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Sites in Reuse in Oregon

Allied Plating, Inc.

The 12-acre Allied Plating, Inc. Superfund site is located in Portland, Oregon. On-site plating activities led to heavy metal contamination of ground water, surface water and soil. After EPA added the site to the National Priorities List (NPL) in 1990, EPA identified three areas for site investigation and cleanup. The southernmost section contained the administrative and storage building for the former Allied Plating business. This area was across the street from the location where plating activities occurred and did not require cleanup. The "layout area" contained the building housing the former plating operation and a storage yard. The "impoundment area" is the northern, low lying area of the property. This is the area where operators discharged plating wastewater. Contaminants of concern included metals and cyanide. In 1992, EPA excavated 1,100 cubic yards of contaminated soil and sludge from the site and treated and disposed of the material in an off-site landfill. EPA then backfilled the impoundment area with rock. In 1993, EPA determined that no further actions were required at the site. However, EPA required the property owner to place a restriction on the deed for the property preventing future ground water use. EPA deleted the site from the NPL in 1994. EPA continues to inspect the site every five years. Basic Fire Protection, a company making and installing fire prevention sprinkler systems, continues to occupy the “layout area” of the site. The "impoundment area" continues to be used for storage of heavy equipment and other large items.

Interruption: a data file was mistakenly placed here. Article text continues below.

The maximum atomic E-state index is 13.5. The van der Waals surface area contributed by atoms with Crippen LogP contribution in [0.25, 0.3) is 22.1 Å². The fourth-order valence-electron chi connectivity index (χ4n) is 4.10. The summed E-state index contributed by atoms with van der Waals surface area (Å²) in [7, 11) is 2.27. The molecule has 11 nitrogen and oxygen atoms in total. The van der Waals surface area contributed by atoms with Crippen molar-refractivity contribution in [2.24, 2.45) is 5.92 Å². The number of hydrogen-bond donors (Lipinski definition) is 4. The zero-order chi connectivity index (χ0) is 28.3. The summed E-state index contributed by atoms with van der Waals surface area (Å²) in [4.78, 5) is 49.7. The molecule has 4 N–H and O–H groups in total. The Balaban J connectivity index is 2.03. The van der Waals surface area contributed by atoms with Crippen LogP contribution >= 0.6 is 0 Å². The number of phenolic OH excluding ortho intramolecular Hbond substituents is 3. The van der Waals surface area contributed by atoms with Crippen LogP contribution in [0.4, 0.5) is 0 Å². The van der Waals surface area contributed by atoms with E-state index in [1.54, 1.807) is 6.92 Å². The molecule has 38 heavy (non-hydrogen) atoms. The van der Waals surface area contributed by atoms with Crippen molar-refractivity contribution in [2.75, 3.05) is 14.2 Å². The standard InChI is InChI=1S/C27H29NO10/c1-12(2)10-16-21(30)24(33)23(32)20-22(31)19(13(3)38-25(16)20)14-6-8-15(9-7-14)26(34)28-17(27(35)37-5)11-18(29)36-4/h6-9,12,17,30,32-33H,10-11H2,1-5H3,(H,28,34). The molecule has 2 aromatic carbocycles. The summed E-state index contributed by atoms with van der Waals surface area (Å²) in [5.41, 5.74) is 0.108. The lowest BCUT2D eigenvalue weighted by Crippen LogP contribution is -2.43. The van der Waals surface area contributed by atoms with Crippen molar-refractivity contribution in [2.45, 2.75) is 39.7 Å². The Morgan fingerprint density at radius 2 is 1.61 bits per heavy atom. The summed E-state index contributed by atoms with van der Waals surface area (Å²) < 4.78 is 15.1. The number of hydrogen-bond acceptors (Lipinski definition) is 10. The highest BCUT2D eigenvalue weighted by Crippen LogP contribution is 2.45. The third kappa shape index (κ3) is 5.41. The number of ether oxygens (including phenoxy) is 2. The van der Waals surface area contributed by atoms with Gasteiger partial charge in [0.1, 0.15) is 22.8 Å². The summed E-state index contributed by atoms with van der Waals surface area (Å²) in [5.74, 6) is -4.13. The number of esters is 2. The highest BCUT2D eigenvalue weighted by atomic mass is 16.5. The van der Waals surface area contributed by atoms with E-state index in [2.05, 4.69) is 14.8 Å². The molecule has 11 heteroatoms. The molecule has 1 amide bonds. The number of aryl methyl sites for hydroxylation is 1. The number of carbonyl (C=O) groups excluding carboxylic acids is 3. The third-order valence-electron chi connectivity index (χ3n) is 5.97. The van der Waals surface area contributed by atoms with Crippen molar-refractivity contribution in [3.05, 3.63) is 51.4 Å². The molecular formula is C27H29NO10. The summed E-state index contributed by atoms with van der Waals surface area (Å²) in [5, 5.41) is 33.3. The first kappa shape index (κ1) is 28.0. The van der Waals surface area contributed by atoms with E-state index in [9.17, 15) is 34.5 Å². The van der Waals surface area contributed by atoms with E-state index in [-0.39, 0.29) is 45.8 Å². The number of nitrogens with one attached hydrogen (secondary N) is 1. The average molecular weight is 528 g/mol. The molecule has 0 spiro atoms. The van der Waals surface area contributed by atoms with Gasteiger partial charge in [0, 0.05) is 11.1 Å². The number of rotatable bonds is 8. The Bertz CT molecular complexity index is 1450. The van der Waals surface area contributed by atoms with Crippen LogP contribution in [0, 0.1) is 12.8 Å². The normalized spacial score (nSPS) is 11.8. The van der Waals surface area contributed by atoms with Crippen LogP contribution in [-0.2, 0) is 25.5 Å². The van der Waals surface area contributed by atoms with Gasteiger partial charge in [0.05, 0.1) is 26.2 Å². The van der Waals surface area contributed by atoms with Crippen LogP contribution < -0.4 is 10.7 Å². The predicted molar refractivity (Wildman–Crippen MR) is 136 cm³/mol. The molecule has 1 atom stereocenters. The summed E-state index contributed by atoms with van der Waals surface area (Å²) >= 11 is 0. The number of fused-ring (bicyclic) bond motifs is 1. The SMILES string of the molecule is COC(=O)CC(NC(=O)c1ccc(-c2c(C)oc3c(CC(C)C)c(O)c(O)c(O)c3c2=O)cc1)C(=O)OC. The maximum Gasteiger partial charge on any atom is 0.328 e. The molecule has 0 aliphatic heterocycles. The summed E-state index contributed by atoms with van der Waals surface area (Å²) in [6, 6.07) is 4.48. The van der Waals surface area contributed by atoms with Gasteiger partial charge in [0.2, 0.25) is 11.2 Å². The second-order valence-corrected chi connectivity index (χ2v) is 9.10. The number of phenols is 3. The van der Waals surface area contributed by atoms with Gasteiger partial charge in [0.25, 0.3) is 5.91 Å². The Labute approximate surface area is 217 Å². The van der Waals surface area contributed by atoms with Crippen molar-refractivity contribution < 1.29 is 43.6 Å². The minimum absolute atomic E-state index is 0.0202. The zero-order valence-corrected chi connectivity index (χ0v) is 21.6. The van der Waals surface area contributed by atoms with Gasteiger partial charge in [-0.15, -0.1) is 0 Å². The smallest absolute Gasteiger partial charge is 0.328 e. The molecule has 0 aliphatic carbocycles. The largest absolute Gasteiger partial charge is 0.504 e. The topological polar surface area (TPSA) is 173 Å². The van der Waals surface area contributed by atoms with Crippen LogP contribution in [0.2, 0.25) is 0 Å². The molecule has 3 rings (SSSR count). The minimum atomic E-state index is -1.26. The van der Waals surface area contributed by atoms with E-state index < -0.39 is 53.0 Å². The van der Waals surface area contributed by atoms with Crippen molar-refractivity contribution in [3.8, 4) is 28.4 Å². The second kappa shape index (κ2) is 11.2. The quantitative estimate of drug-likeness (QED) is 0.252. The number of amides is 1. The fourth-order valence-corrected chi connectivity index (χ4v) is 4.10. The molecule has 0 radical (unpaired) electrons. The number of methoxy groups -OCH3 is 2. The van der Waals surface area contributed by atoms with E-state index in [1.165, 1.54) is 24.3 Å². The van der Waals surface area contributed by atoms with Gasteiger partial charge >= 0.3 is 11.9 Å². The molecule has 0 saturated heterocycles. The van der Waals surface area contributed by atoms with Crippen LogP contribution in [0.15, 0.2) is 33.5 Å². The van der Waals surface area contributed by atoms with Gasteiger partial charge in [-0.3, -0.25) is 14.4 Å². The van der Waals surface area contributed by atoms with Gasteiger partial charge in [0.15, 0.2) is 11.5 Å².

Updated 12/2012

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Harbor Oil Inc.

The 4.2-acre Harbor Oil Inc. Superfund site is located in Portland, Oregon in an industrial area adjacent to Force Lake. The facility operators began cleaning tanker trucks and recycling oil in the 1950s to 1960s. In March 1974, there was a major spill or release of waste oil from on-site storage tanks. In October 1979, a severe fire destroyed the facility and ruptured five 20,000-gallon aboveground used oil tanks. The incident caused large volumes of used oils and smaller volumes of waste paints to flow across the site, into the wetlands that border the site and Force Lake. EPA added the site to the National Priorities List (NPL) in 2003. Site investigation results showed that the site contamination does not pose an unacceptable risk to human health or the environment. So the site requires no cleanup according to the 2013 Record of Decision. No additional work will be conducted at the site by EPA unless new information is discovered. American Petroleum Environmental Services is the current site operator, recycling used oil at the site.
Updated 10/2013

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Joseph Forest Products

The 18-acre Joseph Forest Products Superfund site is located about one mile northwest of the City of Joseph, Oregon. A wood-treating facility operated at the site from 1974 until 1985. Contamination resulted from poor management practices and a fire that destroyed the treatment building and caused a release of wood treatment solution. The company filed for bankruptcy in 1984 and ceased operations in 1985. EPA listed the site on the National Priorities List (NPL) in 1989. Contaminants of concern included copper, chrome, arsenic and lead. Cleanup actions included the excavation and off-site disposal of 6,443 tons of contaminated soil and debris, the implementation of institutional controls and monitoring of ground water for three years. EPA deleted the site from NPL in 1999. A resident living on an adjacent property uses the site as pasture for a few cows.
Updated 12/2012

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Northwest Pipe & Casing/Hall Process Company